We often think of our towns and villages growing organically, like some garden bloom, starting with a bud and then slowly expanding around the edges to become the finely crafted communities that we know today. But it didn’t happen like that, it never does. Towns grow in fits and starts, first this way and then that. They consume the surrounding fields and meadows, spurred on by bridges, roads and industry. A visitor to the Brighouse area at the start of the nineteenth century would have found a one sided town, weighted towards the ancient parish of Rastrick to the south of the river and as sparsely populated as a Lancastrian nunnery to the north of the River. And then came the Turnpike Trusts, tarmacadam tendrils linking Brighouse to Huddersfield, Bradford, Halifax and Keighley and opening up the way to the development of the north of the town.
The Brighouse to Denholmegate Turnpike was opened in 1826, climbing out of the centre of the town, through Lane Head to Hove Edge, Hipperholme and beyond. And where roads went, houses soon followed. And where there were houses, there were pubs. The Albion Inn was built at the junction of Halifax Road and Waterloo Road in 1853, directly opposite the old Toll House. The area was on the up, a trend accelerated by the installation of new-fangled gas street lighting in 1861 and by the abolition of toll charges on the Turnpike in the following year. The expanding grid of terraced streets brought a boom in trade for the Albion and the many other pubs and beerhouses which were also established in this part of North Brighouse.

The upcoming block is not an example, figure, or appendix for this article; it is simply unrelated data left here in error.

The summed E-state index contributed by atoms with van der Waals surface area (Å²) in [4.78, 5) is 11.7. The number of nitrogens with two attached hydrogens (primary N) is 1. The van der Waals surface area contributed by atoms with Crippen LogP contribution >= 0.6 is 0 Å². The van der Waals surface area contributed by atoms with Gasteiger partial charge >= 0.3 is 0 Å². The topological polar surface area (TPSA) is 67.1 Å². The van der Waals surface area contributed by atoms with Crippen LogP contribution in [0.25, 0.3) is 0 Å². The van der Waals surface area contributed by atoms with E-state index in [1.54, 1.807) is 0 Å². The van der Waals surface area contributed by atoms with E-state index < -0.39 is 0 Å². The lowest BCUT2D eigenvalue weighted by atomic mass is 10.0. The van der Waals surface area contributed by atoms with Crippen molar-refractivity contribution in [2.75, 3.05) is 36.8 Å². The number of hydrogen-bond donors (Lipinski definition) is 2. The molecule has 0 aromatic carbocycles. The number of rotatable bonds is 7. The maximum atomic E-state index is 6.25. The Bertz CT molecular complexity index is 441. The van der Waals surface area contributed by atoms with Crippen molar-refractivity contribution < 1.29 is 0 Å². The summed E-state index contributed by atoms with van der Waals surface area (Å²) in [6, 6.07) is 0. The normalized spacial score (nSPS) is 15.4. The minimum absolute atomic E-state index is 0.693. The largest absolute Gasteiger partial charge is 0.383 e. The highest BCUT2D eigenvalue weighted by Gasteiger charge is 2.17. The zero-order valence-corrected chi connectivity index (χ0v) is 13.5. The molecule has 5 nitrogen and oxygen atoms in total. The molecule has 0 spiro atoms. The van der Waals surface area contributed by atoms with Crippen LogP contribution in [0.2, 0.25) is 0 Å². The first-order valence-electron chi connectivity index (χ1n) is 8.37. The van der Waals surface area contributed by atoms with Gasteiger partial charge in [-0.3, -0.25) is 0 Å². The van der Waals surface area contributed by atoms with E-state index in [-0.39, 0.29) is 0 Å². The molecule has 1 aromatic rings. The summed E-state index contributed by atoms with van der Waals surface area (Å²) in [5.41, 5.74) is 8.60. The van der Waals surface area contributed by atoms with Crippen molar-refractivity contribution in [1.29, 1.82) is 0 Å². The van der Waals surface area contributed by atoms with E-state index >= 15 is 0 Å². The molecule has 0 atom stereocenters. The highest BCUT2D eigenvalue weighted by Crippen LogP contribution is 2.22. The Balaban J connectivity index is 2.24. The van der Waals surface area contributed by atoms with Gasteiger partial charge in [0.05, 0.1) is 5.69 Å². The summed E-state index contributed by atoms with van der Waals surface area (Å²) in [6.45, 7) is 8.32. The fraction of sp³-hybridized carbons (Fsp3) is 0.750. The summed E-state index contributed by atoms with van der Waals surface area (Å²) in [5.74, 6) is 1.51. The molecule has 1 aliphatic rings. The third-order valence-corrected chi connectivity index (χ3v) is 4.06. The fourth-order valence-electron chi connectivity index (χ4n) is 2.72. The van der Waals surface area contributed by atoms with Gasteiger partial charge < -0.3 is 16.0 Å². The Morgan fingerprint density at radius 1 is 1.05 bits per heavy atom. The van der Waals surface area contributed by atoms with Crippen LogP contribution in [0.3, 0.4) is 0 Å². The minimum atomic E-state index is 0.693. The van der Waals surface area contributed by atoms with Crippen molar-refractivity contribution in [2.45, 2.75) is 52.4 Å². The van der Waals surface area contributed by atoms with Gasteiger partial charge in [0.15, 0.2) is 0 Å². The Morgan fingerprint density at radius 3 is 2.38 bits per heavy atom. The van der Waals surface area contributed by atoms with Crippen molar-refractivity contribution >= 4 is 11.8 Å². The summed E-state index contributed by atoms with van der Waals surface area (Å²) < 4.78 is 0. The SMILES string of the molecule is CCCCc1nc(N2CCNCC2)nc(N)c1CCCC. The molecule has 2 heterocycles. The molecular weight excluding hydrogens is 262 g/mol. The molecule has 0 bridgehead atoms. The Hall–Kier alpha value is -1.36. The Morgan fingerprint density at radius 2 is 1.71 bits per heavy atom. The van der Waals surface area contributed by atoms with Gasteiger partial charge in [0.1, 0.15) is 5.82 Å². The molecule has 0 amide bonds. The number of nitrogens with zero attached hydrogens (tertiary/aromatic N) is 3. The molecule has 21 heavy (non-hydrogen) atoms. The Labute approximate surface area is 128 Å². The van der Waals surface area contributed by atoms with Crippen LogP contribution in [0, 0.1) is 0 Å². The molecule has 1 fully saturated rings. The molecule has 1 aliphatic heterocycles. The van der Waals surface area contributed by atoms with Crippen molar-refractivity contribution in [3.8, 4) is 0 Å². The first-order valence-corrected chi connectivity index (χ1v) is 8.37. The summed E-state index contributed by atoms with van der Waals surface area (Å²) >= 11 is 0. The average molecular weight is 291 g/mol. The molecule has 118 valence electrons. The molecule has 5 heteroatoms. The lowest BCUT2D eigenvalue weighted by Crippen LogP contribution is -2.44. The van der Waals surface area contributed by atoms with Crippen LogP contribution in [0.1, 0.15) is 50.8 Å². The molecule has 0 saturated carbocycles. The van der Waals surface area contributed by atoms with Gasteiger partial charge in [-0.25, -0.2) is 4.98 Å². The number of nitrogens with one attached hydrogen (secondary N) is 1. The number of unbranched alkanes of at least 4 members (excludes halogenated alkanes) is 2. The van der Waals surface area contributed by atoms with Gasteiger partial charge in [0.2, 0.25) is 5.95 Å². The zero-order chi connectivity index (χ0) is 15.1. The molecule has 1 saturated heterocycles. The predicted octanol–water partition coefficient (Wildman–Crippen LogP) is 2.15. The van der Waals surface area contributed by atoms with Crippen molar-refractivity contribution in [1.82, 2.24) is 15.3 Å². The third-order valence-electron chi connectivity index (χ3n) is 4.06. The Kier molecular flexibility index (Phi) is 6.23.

Over the years, the Albion saw its fair share of local life. Like many local pubs, it was often used as a venue for inquests, and many an unfortunate resident has had their final hours investigated by the visiting coroner in its upstairs lounge. In 1876 it was the landlady of the Inn itself, Elizabeth Shackleton, who nearly met an unfortunate end when she was assaulted by one of her clients, one Frederick Rayner, who was fined £5 plus costs for the assault and a further £5 for refusing to leave the pub when requested.
In the twentieth century its’ publicans included Albert “Alty” Farrar, a professional sportsman of some repute. He not only played first class cricket for Yorkshire but he also turned out for the Rochdale Hornets Rugby League team : a sporting success story in charge of a pub that was equally successful. And so the pub moved forward into the twenty-first century, no doubt believing that it was as fixed a part of the local scene as the road that still made its way up the hill and towards romantic places such as Shelf, Queensbury and Denholme. But the change in habits, in tastes, in culture, all meant that by 2007, success was no longer been measured in the volume of pints pulled or bottles uncorked. The pub closed down and reopened as a Chinese Restaurant. Appropriately named, “Success”.